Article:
Washington state Insurance Commissioner, Mike Kreidler, spoke about health care reform to an attentive crowd at the Lewis County Democrats headquarters in Centralia last week. Mr. Kreidler, who also is a doctor, addressed many questions about the Affordable Care Act, and also explained how better access to health care will beneficially impact the lives of everyday citizens.
The elected public official described how state insurance exchanges, tax credits and subsidies will function, and strongly urged individuals to talk to their friends, relatives and neighbors about Obamacare, to help dispel pernicious myths and rumors concerning the law.
Be Afraid, Be Very Afraid
Commissioner Kreidler was also questioned about why billionaires like the Koch brothers are funding multi-million dollar disinformation and propaganda campaigns desperately attempting to discredit the ACA, and actually trying to discourage citizens from signing up for health insurance. The commissioner said it is likely that:
“Republicans are very afraid that it [the Affordable Care Act] will succeed. The more people know about the ACA, the more likely they are to support it.”
Some members of the audience also loudly suggested that the right-wing remains so passionately entrenched against improving access to health care for millions of uninsured people because: “Anything Obama does they’re against”, or simply: “It’s about fear”.
Medicare for All Would Be Better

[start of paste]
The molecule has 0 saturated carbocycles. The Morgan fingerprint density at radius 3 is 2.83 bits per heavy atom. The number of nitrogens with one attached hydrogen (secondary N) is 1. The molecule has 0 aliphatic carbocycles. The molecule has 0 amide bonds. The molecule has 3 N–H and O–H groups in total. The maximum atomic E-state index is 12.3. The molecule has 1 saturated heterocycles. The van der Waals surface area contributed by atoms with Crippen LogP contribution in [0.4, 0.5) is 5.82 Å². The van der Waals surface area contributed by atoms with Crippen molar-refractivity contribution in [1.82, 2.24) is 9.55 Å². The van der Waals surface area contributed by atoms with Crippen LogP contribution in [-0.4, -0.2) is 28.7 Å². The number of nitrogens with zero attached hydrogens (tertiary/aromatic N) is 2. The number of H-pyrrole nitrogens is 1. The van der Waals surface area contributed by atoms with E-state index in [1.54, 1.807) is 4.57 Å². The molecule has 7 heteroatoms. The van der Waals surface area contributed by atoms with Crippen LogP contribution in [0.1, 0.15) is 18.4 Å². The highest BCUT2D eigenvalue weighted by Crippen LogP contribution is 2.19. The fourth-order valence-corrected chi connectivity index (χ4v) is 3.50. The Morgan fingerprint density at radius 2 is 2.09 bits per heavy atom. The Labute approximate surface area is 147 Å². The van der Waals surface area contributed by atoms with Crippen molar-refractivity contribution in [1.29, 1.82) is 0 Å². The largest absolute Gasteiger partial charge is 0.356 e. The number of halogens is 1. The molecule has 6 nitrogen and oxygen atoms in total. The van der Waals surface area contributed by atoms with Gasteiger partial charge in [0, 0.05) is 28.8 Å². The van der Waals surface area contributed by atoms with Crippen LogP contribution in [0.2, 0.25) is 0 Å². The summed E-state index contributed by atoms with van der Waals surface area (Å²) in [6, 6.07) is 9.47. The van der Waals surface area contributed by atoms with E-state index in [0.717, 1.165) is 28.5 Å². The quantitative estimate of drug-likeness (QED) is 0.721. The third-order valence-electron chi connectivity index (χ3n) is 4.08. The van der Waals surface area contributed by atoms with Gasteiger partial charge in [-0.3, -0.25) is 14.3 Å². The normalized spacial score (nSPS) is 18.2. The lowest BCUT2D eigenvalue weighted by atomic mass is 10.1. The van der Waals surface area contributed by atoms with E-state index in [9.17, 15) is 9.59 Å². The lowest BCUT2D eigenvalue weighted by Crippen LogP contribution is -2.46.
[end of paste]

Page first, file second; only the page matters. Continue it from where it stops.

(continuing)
When asked whether Washington state might choose to follow Vermont’s lead, and institute a more efficient and inexpensive single payer health care system, some individuals in the mostly older audience inexplicably laughed out loud; Kreidler paused for a moment, seemed to choose his words very carefully, then responded:
“Universal Health Care — Medicare for all — it would be easier and cheaper — it should happen — Washington could do that, but I don’t think it’s going to happen.”
Insurance Exchanges Open October First
The Insurance Commissioner explained that currently there are over 1.1 million people in Washington who are uninsured, about 15% of its residents, and the taxpayer ultimately ends up footing the bill when that population gets sick; but beginning this Tuesday, those individuals can contact the state insurance exchange to apply for subsidized health care. There will be no penalty in 2014 for not having insurance, that regulation does not take effect until 2015. For more information about Washington state’s health insurance exchange, please visit: www.insurance.wa.gov